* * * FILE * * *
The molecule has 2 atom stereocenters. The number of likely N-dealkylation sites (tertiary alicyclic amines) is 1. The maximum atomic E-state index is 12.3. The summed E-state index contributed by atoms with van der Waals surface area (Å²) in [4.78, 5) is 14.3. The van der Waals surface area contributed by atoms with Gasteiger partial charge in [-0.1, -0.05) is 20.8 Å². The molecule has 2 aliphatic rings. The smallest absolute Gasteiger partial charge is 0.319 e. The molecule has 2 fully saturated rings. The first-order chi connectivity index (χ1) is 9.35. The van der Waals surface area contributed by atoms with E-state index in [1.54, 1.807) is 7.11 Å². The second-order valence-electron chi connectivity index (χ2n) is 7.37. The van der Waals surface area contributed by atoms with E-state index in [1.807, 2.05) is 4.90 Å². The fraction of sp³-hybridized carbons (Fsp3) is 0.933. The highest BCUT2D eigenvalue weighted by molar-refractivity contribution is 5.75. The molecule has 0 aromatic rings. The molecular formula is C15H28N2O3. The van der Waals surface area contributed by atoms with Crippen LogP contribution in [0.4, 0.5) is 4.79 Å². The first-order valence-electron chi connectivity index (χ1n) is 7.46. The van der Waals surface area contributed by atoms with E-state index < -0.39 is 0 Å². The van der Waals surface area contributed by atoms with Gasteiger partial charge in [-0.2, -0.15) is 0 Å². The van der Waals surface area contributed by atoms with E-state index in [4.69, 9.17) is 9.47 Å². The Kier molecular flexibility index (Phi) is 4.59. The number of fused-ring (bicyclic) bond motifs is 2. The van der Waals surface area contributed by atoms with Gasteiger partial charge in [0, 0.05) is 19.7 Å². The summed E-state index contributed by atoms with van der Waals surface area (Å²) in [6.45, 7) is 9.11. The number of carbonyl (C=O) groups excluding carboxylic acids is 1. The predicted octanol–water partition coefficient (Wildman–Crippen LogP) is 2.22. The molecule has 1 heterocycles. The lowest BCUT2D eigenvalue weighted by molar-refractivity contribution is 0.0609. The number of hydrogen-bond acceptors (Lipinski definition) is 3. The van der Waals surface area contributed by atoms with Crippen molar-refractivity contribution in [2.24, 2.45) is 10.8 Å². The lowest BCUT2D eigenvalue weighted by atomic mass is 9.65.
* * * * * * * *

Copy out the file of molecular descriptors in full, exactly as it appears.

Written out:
The molecule has 2 atom stereocenters. The number of likely N-dealkylation sites (tertiary alicyclic amines) is 1. The maximum atomic E-state index is 12.3. The summed E-state index contributed by atoms with van der Waals surface area (Å²) in [4.78, 5) is 14.3. The van der Waals surface area contributed by atoms with Gasteiger partial charge in [-0.1, -0.05) is 20.8 Å². The molecule has 2 aliphatic rings. The smallest absolute Gasteiger partial charge is 0.319 e. The molecule has 2 fully saturated rings. The first-order chi connectivity index (χ1) is 9.35. The van der Waals surface area contributed by atoms with E-state index in [1.54, 1.807) is 7.11 Å². The second-order valence-electron chi connectivity index (χ2n) is 7.37. The van der Waals surface area contributed by atoms with E-state index in [1.807, 2.05) is 4.90 Å². The fraction of sp³-hybridized carbons (Fsp3) is 0.933. The highest BCUT2D eigenvalue weighted by molar-refractivity contribution is 5.75. The molecule has 0 aromatic rings. The molecular formula is C15H28N2O3. The van der Waals surface area contributed by atoms with Crippen LogP contribution in [0.4, 0.5) is 4.79 Å². The first-order valence-electron chi connectivity index (χ1n) is 7.46. The van der Waals surface area contributed by atoms with E-state index < -0.39 is 0 Å². The van der Waals surface area contributed by atoms with Gasteiger partial charge in [-0.2, -0.15) is 0 Å². The van der Waals surface area contributed by atoms with E-state index in [4.69, 9.17) is 9.47 Å². The Kier molecular flexibility index (Phi) is 4.59. The number of fused-ring (bicyclic) bond motifs is 2. The van der Waals surface area contributed by atoms with Gasteiger partial charge in [0, 0.05) is 19.7 Å². The summed E-state index contributed by atoms with van der Waals surface area (Å²) in [6.45, 7) is 9.11. The number of carbonyl (C=O) groups excluding carboxylic acids is 1. The predicted octanol–water partition coefficient (Wildman–Crippen LogP) is 2.22. The molecule has 1 heterocycles. The lowest BCUT2D eigenvalue weighted by molar-refractivity contribution is 0.0609. The number of hydrogen-bond acceptors (Lipinski definition) is 3. The van der Waals surface area contributed by atoms with Crippen molar-refractivity contribution in [2.24, 2.45) is 10.8 Å². The lowest BCUT2D eigenvalue weighted by atomic mass is 9.65.